Here’s some cool news. Harvard Law School has become the first law school to join VetLink, a group of top colleges and graduate programs actively seeking to increase their veteran enrollment. VetLink is an initiative of Service to School—a nonprofit that aims to help veterans get into those schools by offering free application counseling and peer guidance to veterans. (It was co-founded by Anna Ivey, a former admissions dean at the University of Chicago Law School.) Until recently, VetLink focused on undergraduate programs. But the George Washington University School of Political Management and Harvard Law are now the first two graduate programs to join the initiative. Here’s what Harvard’s assistant dean for admissions, Kristi Jobsen, had to say about the new collaboration: “Today, we are proud to host one of the largest communities of U.S. military veterans of any law school in the country. Harvard Law School is excited to form this new partnership with Service to School, and to add the VetLink program to our many efforts to connect with veterans thinking about a career in the law.” So just how is Harvard doing when it comes to veteran enrollment? Well, last year vets numbered 45 out of about 2,000 students. That figure is poised to grow, with 20 more veterans expected in the incoming class.
September 13, 2018
If you want to get into Harvard Law School, you should probably spend some time working in the real world before you apply to hit the books in Cambridge. Law School Assistant Dean for Admissions and Chief Admissions Officer Kristi L. Jobson ’06 said in an interview that the school is placing a greater emphasis on applicants' work history than it did in the past. In recent years, the vast majority of successful Law School applicants have boasted at least one year of work experience. Eighty-two percent of this year's incoming first-year class worked for at least 12 months prior to starting school, Jobson said. “One thing that we continue to be interested in, for your reference, is work experience,” said Jobson, who graduated from the Law School in 2012. “When I was a 1L, my class was almost 60 percent straight from college. It's almost a flip of what it used to be."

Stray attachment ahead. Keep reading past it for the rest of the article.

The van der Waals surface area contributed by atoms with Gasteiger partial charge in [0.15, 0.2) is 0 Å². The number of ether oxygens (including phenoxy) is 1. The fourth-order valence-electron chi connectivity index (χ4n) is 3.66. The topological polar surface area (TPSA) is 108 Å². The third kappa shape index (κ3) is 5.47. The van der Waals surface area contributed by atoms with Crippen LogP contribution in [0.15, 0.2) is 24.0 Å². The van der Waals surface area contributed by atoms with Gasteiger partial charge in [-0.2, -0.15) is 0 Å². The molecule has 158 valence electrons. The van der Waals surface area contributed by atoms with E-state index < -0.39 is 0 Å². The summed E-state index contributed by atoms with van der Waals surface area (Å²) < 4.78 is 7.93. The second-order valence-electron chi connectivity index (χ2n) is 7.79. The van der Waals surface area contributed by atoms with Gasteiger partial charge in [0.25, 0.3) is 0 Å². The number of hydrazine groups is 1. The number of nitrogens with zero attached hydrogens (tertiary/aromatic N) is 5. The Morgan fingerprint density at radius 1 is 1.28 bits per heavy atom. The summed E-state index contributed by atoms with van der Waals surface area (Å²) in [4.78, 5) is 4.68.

September 11, 2018
Harvard Law hopefuls, beware — the number of applicants to the Law School spiked by more than 30 percent this past year, and experts say it’s a trend that’s likely to continue. Harvard Law received 7,578 applications for the Class of 2021, compared to 5,755 for the Class of 2020, representing a 32 percent bump. That increase is significantly higher than the rise in law school applications nationwide, which clocked in at 8.3 percent...Harvard Law School Assistant Dean for Admissions and Chief Admissions Officer Kristi L. Jobson...said she thinks Harvard’s increase has little to do with the national increase. “We don't attribute the 32 percent increase that we saw to a parallel to the national increase because it was much higher,” Jobson said. “We think that our office has engaged in a systemic strategy in knocking down barriers to legal education.” She cited a few tactics in particular: Harvard recently eliminated seat deposits, included video interviews as part of the application process, accepted the GRE as a standardized test, and created a Junior Deferral Program. Still, Jobson believes that the spike is fundamentally due to excitement for the school itself.